Tennessee's Senate Race
A Contentious Campaign in a Battleground State
Wednesday, October 25, 2006
COALMONT, Tenn. -- John Layne is a 57-year-old white Republican with a long gray beard, no job and advancing emphysema. He arrived an hour early to hear Harold Ford Jr. speak in this struggling mountain town.
"Oh, sure, there's some prejudice," Layne said as he contemplated casting a ballot for a black man. "I wouldn't want my daughter marrying one." But he's more concerned about rising medical costs: When it comes to voting, "you gotta look at the person, not the color."
Ford announced his Senate campaign 18 months ago with three strikes against him: He was a Democrat, he was black, and he carried family baggage. The five-term congressman was wildly popular in his Memphis House district and was viewed as a rising star in the Democratic Party. But statewide office seemed beyond reach in Tennessee, a state with a history of racially divided voting where Republicans had won recent Senate races.
Now this political curiosity has become one of the most intense and bitter contests of the season. With the Nov. 7 elections two weeks away, Ford is locked in a surprisingly close battle with Republican Bob Corker. The latest poll -- released yesterday by Mason-Dixon -- showed the charismatic Ford trailing 45 percent to 43 percent.
A Senate Battleground
Tennessee is one of the four remaining Senate battlegrounds, along with Virginia, Missouri and Rhode Island, that operatives in both parties believe are most likely to determine whether Republicans maintain control of the Senate in January. But this race is in a different category because of Ford's profile.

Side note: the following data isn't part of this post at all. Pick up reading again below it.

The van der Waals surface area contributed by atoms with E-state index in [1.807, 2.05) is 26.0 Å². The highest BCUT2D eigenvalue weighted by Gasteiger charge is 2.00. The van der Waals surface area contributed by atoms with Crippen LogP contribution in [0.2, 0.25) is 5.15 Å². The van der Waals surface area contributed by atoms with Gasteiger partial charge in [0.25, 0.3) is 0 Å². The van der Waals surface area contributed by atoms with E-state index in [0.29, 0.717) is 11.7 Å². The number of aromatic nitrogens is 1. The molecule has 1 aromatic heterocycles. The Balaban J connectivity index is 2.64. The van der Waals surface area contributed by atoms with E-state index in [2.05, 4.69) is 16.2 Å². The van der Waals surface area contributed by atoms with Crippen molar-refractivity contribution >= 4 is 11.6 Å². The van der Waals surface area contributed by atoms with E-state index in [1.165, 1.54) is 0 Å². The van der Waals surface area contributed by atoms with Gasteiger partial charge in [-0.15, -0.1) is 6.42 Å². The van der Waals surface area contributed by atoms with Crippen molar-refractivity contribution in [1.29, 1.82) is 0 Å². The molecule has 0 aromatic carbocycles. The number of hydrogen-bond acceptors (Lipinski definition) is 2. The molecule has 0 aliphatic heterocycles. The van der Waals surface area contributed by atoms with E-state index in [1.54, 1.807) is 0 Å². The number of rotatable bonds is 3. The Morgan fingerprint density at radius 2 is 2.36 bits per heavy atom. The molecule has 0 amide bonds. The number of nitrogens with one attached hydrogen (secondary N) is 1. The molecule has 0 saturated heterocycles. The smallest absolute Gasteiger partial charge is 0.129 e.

Corker and Ford tangle over all the usual issues, including the war in Iraq, education and energy independence, with both candidates holding mainstream views on most topics. Yet every speech, slogan and campaign ad seems to echo with double meaning.
"I'm a believer that this moment is a big one," Ford, 36, told the Coalmont crowd, as Layne nodded approvingly from his seat in front of the podium. "I'll make you a good senator. I just want to go up there and do right."
Corker depicts himself as more "senatorial" than Ford but is running an almost entirely negative campaign at this point. He depicts Ford as a smooth-talking city slicker who has deeper roots in Washington, D.C. -- where Ford lived for part of his childhood -- compared with Corker, the self-described "real Tennessean" in the race.
The hardest blows have come from the national GOP. The National Republican Senatorial Committee ridicules Ford's expensive tastes on a "Fancy Ford" Web site, and the Republican National Committee is airing a controversial new ad that features a scantily clad blonde who says she met Ford at a Playboy party. "Harold, call me!" the woman chirps.
The former Chattanooga mayor often appears to be tiptoeing through a rhetorical minefield, eager to discredit his Democratic opponent with the sharpest weapons he can find but wary about accusations of playing racial politics. "Our life experiences could not be more different," Corker said in an interview. "For him, politics is a way of life."
Does the race factor influence his campaign decisions? "I understand the point of your question," Corker responded carefully in a recent interview. Then he shook his head and looked away.
A Symbolic Victory?
If Ford pulls it off, he will become the first black senator to represent the South since Reconstruction. Victory in Tennessee also would be particularly symbolic for the Democratic Party, a bookend of sorts to the 1994 "Republican Revolution." That historic election, which gave the GOP control of both chambers of Congress, was tilted by races in the same Upper South states where Democrats are seeking to wrest power from Republicans this year.